By evaluating your estimate for potential problems ahead of time and developing strategies to address them, you’ll improve your chances of having a successful project.
You've completed your take-off, entered the job quotes, applied profit, overhead, and taxes to your estimate, and you believe you've accounted for everything. What could possibly go wrong? Plenty. The questions you have to ask yourself are, Where will the project go awry, and what can you do as the estimator to reduce the possibility of the project coming in at a loss? Risk assessment estimating is the best weapon you have against project catastrophes, as long as you follow these steps:
Analyze the project.
Determine if it's advisable to undertake the project.
Identify, quantify, and monitor your risks.
First, study the plans and specifications of the project as a whole. This allows you to determine whether or not it fits in with your company's mix of projects. You should take into account the following factors:
Number of electricians the project will require
Potential hazards (including weather conditions, delays caused by other trades, and procurement failures)
Amount of engineering and drafting required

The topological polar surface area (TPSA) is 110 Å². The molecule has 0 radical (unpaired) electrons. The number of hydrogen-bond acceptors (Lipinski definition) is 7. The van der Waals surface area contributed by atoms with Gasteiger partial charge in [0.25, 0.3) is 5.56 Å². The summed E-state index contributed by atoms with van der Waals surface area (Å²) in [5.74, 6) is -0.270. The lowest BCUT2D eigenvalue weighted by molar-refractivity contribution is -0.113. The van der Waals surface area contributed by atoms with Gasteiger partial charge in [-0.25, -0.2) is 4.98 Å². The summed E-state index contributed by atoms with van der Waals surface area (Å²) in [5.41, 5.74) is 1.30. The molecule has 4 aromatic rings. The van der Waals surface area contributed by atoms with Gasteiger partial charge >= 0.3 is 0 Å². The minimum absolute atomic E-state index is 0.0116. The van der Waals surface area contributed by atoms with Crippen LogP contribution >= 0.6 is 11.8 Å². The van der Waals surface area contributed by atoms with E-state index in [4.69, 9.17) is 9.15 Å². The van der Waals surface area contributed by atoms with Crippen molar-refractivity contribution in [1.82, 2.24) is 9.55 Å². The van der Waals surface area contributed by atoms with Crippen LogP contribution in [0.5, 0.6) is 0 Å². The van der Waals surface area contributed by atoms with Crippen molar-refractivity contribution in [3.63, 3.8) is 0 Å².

Quantity of construction equipment and tools required
Material procurement cost
As you evaluate the project, it's possible to forget the most important question: Should you undertake it at all? But answering that question requires you to address other issues first. Will the work disrupt or interfere with other business operations? Is your present organization properly trained and equipped to take on this project? Do you have access to a sufficient number of trained electricians? Is your present stock of tools and equipment adequate for this type of project? Are there other electrical contracting firms available who can more expeditiously handle the work? Once you've convinced yourself it's advisable to tackle this project, you must identify the potential risks you will face in doing so.
All of your risks may not be apparent when you first analyze the project, so it's worth your time to review job cost records for similar projects. Familiarize yourself with the problems that plagued earlier projects. For example, if you plan to outsource part of the project or use a specific supplier, talk to project managers who have used these resources in the past. It's also a good practice to attend project management meetings and note field problems for use in future estimates.